There’s nowt but thistles that live on the empty plot at the end of the street. It was home to a house once upon a time, but that place burned to the ground many moons ago. All that remains is a labyrinth of thistles, the only plants vicious and spiky and determined enough to sprout from the scorched ground.
Nobody knows who started the fire, but there’s always been murmurings and pointed fingers. Some say it was a cigarette, still smouldering, left carelessly on the arm of a chair. Others say it was a dodgy extension cable or a dodgy toaster or a dodgy electric heater. More still say it was something much more sinister.
It was that fox again—the one with the limp. It stared in through the patio doors, swaying a little from side to side as if on the verge of collapse, brown stains running from eyes to muzzle like tears. I wanted to let it into the warmth, or at the very east to throw it some scraps from the kitchen. But I couldn’t. That’s how they got you, if the news stories were to be believed. And I believed them.
I pictured the poor thing limping across field after field, squirming through hedgerow after hedgerow, desperately searching for food despite its twisted limb. It had left its babies back home in its den, small and pink and blind and growing skinnier by the hour, bleating forlornly for milk. Milk that would only flow if their mother could eat. And she hadn’t eaten for days. I could see it in her eyes while she stood there gazing at me through the patio doors, a silent communication from one mother to another.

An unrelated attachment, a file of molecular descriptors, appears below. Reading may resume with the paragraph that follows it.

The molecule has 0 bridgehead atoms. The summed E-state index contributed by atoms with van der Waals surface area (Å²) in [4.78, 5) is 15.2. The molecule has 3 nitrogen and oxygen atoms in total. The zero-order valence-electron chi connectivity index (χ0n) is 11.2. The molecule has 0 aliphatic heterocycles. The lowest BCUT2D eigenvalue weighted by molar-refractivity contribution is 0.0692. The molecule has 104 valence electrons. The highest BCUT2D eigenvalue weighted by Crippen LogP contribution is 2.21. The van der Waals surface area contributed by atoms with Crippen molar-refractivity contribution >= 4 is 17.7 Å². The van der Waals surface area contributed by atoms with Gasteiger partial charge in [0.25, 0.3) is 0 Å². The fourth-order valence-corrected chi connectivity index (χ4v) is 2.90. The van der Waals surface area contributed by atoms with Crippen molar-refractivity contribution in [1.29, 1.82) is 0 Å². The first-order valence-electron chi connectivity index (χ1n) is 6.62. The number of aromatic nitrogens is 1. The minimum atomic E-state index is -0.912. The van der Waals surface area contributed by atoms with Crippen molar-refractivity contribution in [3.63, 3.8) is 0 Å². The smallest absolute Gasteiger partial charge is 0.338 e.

We always used to buy bubblegum from the ice cream man when he came around in summer. We weren’t interested in 99s and Mr Whippies and ice lollies – the sweets was where it was at, and bubblegum was the crème de la crème of ice cream man goodies.
There was this game we used to play where we’d all try and see how many pieces of gum we could chew at once. We’d hang about on the street corner chomping away like cows, chewing through the jaw ache until our mouths seized up and we had to admit defeat. I was the record-holder – twelve pieces of gum I did, once!
We all got a kick out of it – it was dangerous, according to our parents. Bubblegum’s a choking hazard, see, ‘specially when you’re shoving a handful of gumballs into your mouth at once. There was this rumour that went round about a kid that died from chewing on two many pieces of gum. This big, sticky mass of strawberry Hubba Bubba got stuck in his throat and none of his mates knew how to do the Heimlich manoeuvre and he turned all blue and his eyes bulged out and he pegged it.
Something really cool happened. Janise Michel created an animation for one of my short stories, I Remember, for her digital drawing class at university. It’s amazing and you should watch it immediately! That is all.
The front door slams, the house shivers and its inhabitants freeze.
“They’re back,” says Daughter, and her face quickly crumples as tears well.
“Don’t you dare cry,” hisses Mother. “They’ll hear us.”
The family falls silent and listens. A series of thuds and rattles comes from the floor below. Cupboard doors are opened and closed, opened and closed, over and over. Then there’s a short yell, a moment of quiet, and the soft wail of a miserable child.